Make this beautiful scoreboard to keep score during summer get-togethers.
I am so ready for summer parties! And that means playing my favorite outdoor games. So I partnered with Inventables to make keeping score easier with this amazing carved outdoor scoreboard with the X-Carve.
I used the X-Carve to carve out the center of the board. But I left the words “The Score”, a border, and boxes for team names to be written. It really elevates the look of the scoreboard. And all the hard work is done by the X-Carve.
However, the best part of this score keeper, you can customize it anyway you want. I set ours up to count to 21. It’s perfect for keeping score for corn hole, which we love playing on the yard in the summer.
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But you can use it for any DIY outdoor games your family likes to play. And you can use it for multiple types of games, just make sure you have enough wood beads to count the highest number you need.
Designing the Score Keeper
The outdoor scoreboard is quite large at 36″ tall and 25 1/2″ wide. I wanted something that would be easily seen as you were outside playing. But it folds flat for storage.
The board is made from 2 pieces from a 1×12 board, that were glued together to make a 22 1/2″ wide board. And the folding frame was quick to make out of 1×2 lumber.
I used whitewood 1×12 and pine 1×2 boards to make my scoreboard. Then sealed it with leftover outdoor sealer from the outdoor lounge chairs I made.
We do not plan on the scoreboard staying outside all the time. But it might get stuck in a summer storm every once in a while, so the waterproofing sealer is a good idea. And easy to apply.
Since we are carving out a large amount, the softer wood also made the carving process quicker. I was able to use a higher depth-per-pass to complete the carving in less time. Otherwise it would have taken over 8 hours for just the score board.
And to save even more carving time, I made sure the area that was being cut out of the scoreboard for the wood beads was not being carved.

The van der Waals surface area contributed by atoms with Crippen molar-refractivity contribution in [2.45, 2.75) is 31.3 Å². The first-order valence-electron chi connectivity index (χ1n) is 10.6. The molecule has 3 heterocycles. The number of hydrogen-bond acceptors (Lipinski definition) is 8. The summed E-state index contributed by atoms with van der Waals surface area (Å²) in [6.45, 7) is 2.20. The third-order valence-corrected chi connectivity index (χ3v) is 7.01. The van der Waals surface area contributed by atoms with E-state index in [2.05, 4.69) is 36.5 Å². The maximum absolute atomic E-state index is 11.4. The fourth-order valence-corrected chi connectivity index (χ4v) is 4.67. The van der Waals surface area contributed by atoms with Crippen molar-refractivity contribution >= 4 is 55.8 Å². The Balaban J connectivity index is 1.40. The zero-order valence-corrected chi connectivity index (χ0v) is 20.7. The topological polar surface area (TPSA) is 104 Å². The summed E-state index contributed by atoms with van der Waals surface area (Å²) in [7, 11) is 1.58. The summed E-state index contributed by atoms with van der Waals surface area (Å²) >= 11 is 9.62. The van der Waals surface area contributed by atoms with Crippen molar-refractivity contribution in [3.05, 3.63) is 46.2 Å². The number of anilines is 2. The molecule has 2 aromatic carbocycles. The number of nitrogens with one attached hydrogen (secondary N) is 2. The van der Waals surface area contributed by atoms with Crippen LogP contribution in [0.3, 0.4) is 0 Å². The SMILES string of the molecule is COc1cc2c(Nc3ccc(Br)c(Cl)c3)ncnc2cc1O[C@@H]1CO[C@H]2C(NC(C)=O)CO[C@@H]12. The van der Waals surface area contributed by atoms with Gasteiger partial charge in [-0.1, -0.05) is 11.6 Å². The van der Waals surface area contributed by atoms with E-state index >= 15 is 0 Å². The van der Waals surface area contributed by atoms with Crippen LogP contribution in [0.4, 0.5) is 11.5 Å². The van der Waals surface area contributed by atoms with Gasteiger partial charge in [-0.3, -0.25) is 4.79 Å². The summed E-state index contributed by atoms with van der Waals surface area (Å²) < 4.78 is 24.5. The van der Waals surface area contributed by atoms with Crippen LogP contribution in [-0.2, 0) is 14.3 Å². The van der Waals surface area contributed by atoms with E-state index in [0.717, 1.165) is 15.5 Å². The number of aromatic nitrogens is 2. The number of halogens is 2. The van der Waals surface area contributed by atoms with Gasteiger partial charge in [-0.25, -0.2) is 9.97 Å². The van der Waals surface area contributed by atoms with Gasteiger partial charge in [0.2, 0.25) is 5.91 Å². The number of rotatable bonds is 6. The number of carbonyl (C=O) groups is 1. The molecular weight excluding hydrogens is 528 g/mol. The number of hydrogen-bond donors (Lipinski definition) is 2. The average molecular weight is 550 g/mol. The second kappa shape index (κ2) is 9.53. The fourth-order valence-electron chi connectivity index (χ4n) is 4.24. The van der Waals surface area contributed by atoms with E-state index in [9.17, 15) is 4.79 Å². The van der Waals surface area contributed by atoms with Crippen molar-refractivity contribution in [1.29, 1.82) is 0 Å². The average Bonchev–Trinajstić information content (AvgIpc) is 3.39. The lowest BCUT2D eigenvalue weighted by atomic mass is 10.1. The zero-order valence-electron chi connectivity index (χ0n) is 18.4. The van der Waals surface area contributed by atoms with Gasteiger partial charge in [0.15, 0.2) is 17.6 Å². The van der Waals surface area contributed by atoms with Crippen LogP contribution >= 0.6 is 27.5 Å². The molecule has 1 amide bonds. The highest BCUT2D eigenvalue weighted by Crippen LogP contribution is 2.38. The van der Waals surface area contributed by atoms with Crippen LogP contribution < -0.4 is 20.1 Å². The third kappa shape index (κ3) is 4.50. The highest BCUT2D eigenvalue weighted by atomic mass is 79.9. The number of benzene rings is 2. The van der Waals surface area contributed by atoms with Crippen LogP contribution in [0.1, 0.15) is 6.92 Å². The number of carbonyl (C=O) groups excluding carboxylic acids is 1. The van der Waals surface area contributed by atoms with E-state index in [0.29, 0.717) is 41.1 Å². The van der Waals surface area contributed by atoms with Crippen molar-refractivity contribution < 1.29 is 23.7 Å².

I put a box around that area with a 0 cut depth and then a second box with the cut line. That way I didn’t waste time carving the box that was going to be removed.
One of my favorite things about carving around the design is that you can stain/paint the wood before carving. Then you have a super clean paint lines around the words.
I mapped out where the chalkboard, and different colored stains would be on the uncarved board. Then applied the colors and let them dry before carving.
It was amazing to watch the X-carve cut out around the colors. It made the design come to life right before my eyes.
WHAT IF I DON’T HAVE AN X-CARVE?
If you don’t have an X-Carve (yet), you can still make yourself an amazing scoreboard.
- Some high schools, libraries, and maker spaces have X-Carves you can use. Use this link to find a location near you.
- You could use a jigsaw to cut out the opening for the score beads, and then paint the rest of the elements instead of carving them.
- Save up and get yourself an X-carve. There are so many fun things you can make with it. Plus you can always use it to make items to sell!
How to make a Folding Score Board
- If you do not have an x-carve, find a location near you where you can use one.
- 1/8″ straight cut bit
- 60 degree v-carving bit
- Digital Calipers
- Circular saw (or table saw)
- Miter saw
- Finish nail gun
- Jigsaw with metal cutting blade
- Carpenters square
- (1) 1 x 12 board, 5′ long
- (3) 1 x 2 boards, 8′ long
- (2) 1/2 x 6 boards, 2′ long
- (2) 3/16″ metal rod, 20″ long
- Wood glue
- 1 1/4″ finish nails
- (2) straight shelf pins
- I used navy and red colored stains.
- Chalkboard paint
- Outdoor sealer
- I used a walnut colored outdoor deck sealer.
- Super glue gel
Preparing up the 1×12 board
Cut the 1×12 board so you have (2) 26″ long pieces.
I used my circular saw and one of the 1/2 x 6 boards clamped down as a straight edge to do this. But you could also use a circular saw guide track or table saw to cut them.
Add glue to the inside long edge of one of the boards and clamp it to the inside long edge of the other board. Let the glue dry.
Sand both sides of the board.
Map out the carving on the top of the board. Add colored sealer or paint to the boarder and words areas. I used a navy blue and red wood sealer for mine.
Add 2-3 coats of chalkboard paint to the boxes for team names. Let the paint dry overnight before carving.
Carving the Scoreboard
You can use the design I created for the score board by first, signing up for a free Easel account, then clicking on the link below to open the file.
When you open the link, it will not be editable unless you make a copy.
In the file, there are 3 different workpieces on the bottom: one for carving the score board, one for cutting out the wood beads, and one for V-carving the Team 1 & 2 into the chalkboard.